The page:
I usually place a huge emphasis on nutrition in my posts and with my clients, mainly due to the fact that many people struggle with how to eat healthy--what to eat and what types of snacks are recommended. The real struggle though, is finding out WHY we feel so hungry, all the time, or during certain times of the day. What is your relationship with food?
Do you stress eat or binge mindlessly? Do you have sugar cravings? Do you experience an afternoon energy crash?
Despite all these questions, if you're not balancing out your meals with a moderate-intense exercise routine, there won't be any snack that will satisfy you.
When I ask my clients what is their "relationship with food", I often get a puzzled look. They don't know how to answer that question because most of them don't realize that they are IN a relationship with food. Here's what I mean: We use food as a pacifier, an emotional comfort for stress, sadness, anger, or frustration. When this happens, snacking becomes a mindless act of pacifying our emotions -- which usually comes from feeling a lack of control.
Once we discover the association, we can now look at some causes. There are a few reasons as to WHY we stress eat or snack. I've listed a few of the major factors, below:
-lack of enough sleep or deep sleep
-feeling a lack of control
-lack of exercise
-lack of balanced nutrition and too many small meals (or, what I call "grazing")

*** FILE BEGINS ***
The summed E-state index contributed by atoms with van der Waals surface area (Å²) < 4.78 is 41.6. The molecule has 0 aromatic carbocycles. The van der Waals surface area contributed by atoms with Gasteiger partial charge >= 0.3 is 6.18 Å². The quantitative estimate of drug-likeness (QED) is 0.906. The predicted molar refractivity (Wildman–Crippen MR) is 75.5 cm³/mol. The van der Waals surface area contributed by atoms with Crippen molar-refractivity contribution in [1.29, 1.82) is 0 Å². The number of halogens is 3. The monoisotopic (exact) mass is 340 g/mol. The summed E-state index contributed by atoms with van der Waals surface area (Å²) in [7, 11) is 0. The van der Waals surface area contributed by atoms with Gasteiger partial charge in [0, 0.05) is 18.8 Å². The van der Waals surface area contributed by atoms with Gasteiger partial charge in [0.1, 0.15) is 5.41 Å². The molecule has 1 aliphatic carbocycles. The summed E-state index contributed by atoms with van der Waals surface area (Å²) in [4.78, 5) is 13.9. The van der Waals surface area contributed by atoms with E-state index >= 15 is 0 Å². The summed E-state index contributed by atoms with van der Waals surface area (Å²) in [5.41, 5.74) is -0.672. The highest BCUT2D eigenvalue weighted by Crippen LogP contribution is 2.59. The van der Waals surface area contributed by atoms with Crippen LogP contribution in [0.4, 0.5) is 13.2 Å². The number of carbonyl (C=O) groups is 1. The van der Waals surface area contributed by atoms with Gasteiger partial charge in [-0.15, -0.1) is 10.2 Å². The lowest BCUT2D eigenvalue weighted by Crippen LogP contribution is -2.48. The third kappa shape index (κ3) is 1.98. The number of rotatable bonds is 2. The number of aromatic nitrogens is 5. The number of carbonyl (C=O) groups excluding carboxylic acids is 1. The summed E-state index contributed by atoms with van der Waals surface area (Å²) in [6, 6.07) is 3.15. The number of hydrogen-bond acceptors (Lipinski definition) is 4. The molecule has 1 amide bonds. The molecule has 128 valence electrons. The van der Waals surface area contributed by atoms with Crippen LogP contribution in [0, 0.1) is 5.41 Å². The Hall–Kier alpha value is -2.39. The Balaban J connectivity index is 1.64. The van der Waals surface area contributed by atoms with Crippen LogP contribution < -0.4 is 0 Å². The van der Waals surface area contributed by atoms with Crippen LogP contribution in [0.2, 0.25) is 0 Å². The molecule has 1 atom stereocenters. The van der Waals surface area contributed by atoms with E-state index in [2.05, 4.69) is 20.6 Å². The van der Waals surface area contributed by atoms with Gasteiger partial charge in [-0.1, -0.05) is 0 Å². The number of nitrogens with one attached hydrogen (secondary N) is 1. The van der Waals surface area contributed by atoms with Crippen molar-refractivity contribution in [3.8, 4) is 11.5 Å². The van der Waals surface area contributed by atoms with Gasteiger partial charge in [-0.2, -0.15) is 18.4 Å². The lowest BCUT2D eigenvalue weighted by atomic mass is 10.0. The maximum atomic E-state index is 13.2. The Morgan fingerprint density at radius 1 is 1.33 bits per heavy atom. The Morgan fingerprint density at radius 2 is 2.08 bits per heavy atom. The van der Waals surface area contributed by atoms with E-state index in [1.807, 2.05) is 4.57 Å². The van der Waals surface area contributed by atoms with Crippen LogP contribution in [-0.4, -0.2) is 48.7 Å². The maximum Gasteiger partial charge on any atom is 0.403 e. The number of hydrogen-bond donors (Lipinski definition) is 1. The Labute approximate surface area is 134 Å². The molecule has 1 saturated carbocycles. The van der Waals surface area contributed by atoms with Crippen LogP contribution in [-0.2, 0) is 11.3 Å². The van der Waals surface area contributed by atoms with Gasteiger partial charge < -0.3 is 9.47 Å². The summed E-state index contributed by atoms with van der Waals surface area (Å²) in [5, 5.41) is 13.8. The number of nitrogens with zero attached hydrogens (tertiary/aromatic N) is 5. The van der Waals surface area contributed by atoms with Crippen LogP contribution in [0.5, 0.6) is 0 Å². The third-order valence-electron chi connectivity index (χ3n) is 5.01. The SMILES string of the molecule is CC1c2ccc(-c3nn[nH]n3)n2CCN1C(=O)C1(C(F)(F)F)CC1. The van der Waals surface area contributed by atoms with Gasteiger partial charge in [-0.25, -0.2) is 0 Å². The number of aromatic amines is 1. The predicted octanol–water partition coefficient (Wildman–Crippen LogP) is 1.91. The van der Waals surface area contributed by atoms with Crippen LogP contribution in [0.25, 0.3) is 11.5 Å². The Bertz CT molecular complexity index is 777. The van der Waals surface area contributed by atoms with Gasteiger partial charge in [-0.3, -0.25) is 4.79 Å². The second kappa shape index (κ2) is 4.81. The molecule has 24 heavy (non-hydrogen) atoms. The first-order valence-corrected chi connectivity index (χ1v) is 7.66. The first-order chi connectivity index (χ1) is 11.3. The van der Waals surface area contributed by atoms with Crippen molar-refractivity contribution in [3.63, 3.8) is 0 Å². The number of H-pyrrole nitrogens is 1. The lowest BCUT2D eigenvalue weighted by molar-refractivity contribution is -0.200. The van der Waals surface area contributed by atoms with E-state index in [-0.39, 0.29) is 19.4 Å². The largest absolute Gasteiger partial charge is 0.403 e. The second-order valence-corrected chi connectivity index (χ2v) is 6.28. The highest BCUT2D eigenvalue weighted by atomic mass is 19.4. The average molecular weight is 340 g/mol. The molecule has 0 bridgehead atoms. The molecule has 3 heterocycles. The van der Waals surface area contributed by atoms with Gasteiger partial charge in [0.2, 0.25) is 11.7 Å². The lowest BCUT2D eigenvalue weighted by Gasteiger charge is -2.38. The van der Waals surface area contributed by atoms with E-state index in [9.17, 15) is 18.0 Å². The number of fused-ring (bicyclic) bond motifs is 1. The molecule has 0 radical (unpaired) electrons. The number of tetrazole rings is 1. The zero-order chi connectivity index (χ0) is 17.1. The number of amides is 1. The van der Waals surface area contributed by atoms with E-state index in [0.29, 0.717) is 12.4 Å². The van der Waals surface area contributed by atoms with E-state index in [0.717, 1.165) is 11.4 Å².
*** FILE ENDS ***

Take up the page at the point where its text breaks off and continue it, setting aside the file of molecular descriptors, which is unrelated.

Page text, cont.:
After I experienced most of the above symptoms, I started to switch up my routine. I replaced my "snacks" with 3 healthy meals, each consisting of a portion of protein, carbs and fats. I then started to realize how much more intentional I was being around food. I had gotten into such a habit of eating snacks at certain times of the day that it started to feel like a mindless act. The switch allowed me to tune into my body’s hunger cues. This can happen when our brains associate food with the environment or time and we act out of instinct.
I’ll be the first to say that becoming more intentional around eating (especially snacking!) is not easy. It’s hard to curb mindless snacking and it takes practice, but I have some practical tips to share to assist you in the right direction!
1. Plan Your Meals
Meal prepping is an excellent way to avoid unnecessary snacking. Not only does preparing your meals on a weekly basis assist with time, it's also a great way to keep you on a feeding schedule so that when it's usually time for a snack, you will be fully armed with essential and healthy snacks. When your brain knows there’s a plan, you’re more likely to be mindful around food. If you plan for a nutrient dense lunch, it will keep you satiated by the time your usual snack time rolls around and if you plan to snack, think about when you usually get the most hungry and have a pre-portioned snack with you.
2. Stay Hydrated
We often mistake thirst for hunger. We tend to eat, instead of drinking, when we're actually thirsty. Thirst occurs when your body needs water. When we DON'T drink enough water, your body receives mixed signals on hunger. Keep a refillable bottle with you or drink some herbal teas. My rule of thumb is: try to drink at least 2.5-3L (>1/2 gal) of water, per day.
3. Reduce Stress
We hear this one a lot and I coach all my clients on: how to reduce the levels of stress. Here are a few methods I use with my clients in order to first "recognize" their levels and then take action:
If you really want to cut down and make those changes, Apple Cider Vinegar will stop those snack attacks DEAD in their tracks, while offering a ton of other benefits!
Regardless of how many meals or snacks you incorporate throughout your day, it's important to be mindful of your intention and listen to what your body needs!
To learn more about meal planning and nutritional guidelines, check out my Nutrition Plans or set up a consultation and we can discuss some ideas and a plan of action that's best suited for you!